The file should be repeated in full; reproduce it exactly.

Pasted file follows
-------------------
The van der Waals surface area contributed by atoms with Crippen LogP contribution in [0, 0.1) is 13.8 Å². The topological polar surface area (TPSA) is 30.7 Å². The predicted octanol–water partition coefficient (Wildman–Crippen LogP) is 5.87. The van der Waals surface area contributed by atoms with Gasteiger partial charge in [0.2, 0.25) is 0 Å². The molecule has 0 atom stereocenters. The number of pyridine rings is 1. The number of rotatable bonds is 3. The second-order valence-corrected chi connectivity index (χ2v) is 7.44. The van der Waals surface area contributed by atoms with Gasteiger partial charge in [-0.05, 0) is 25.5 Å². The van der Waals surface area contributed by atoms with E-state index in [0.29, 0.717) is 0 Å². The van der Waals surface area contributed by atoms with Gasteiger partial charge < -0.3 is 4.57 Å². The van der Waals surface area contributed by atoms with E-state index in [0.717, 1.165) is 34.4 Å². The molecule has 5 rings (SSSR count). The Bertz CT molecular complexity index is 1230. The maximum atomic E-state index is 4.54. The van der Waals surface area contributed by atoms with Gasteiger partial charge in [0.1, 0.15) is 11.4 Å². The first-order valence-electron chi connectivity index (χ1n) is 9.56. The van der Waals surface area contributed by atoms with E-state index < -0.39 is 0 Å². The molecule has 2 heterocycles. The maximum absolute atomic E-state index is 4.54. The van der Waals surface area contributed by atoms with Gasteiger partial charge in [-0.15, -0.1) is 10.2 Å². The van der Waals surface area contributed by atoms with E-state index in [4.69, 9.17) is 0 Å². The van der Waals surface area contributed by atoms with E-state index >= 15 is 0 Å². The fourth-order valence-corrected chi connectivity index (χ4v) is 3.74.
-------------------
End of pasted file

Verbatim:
The van der Waals surface area contributed by atoms with Crippen LogP contribution in [0, 0.1) is 13.8 Å². The topological polar surface area (TPSA) is 30.7 Å². The predicted octanol–water partition coefficient (Wildman–Crippen LogP) is 5.87. The van der Waals surface area contributed by atoms with Gasteiger partial charge in [0.2, 0.25) is 0 Å². The molecule has 0 atom stereocenters. The number of pyridine rings is 1. The number of rotatable bonds is 3. The second-order valence-corrected chi connectivity index (χ2v) is 7.44. The van der Waals surface area contributed by atoms with Gasteiger partial charge in [-0.05, 0) is 25.5 Å². The van der Waals surface area contributed by atoms with E-state index in [0.29, 0.717) is 0 Å². The van der Waals surface area contributed by atoms with Gasteiger partial charge < -0.3 is 4.57 Å². The van der Waals surface area contributed by atoms with E-state index in [0.717, 1.165) is 34.4 Å². The molecule has 5 rings (SSSR count). The Bertz CT molecular complexity index is 1230. The maximum atomic E-state index is 4.54. The van der Waals surface area contributed by atoms with Gasteiger partial charge in [0.1, 0.15) is 11.4 Å². The first-order valence-electron chi connectivity index (χ1n) is 9.56. The van der Waals surface area contributed by atoms with E-state index < -0.39 is 0 Å². The molecule has 2 heterocycles. The maximum absolute atomic E-state index is 4.54. The van der Waals surface area contributed by atoms with Gasteiger partial charge in [-0.15, -0.1) is 10.2 Å². The van der Waals surface area contributed by atoms with E-state index in [4.69, 9.17) is 0 Å². The van der Waals surface area contributed by atoms with E-state index >= 15 is 0 Å². The fourth-order valence-corrected chi connectivity index (χ4v) is 3.74.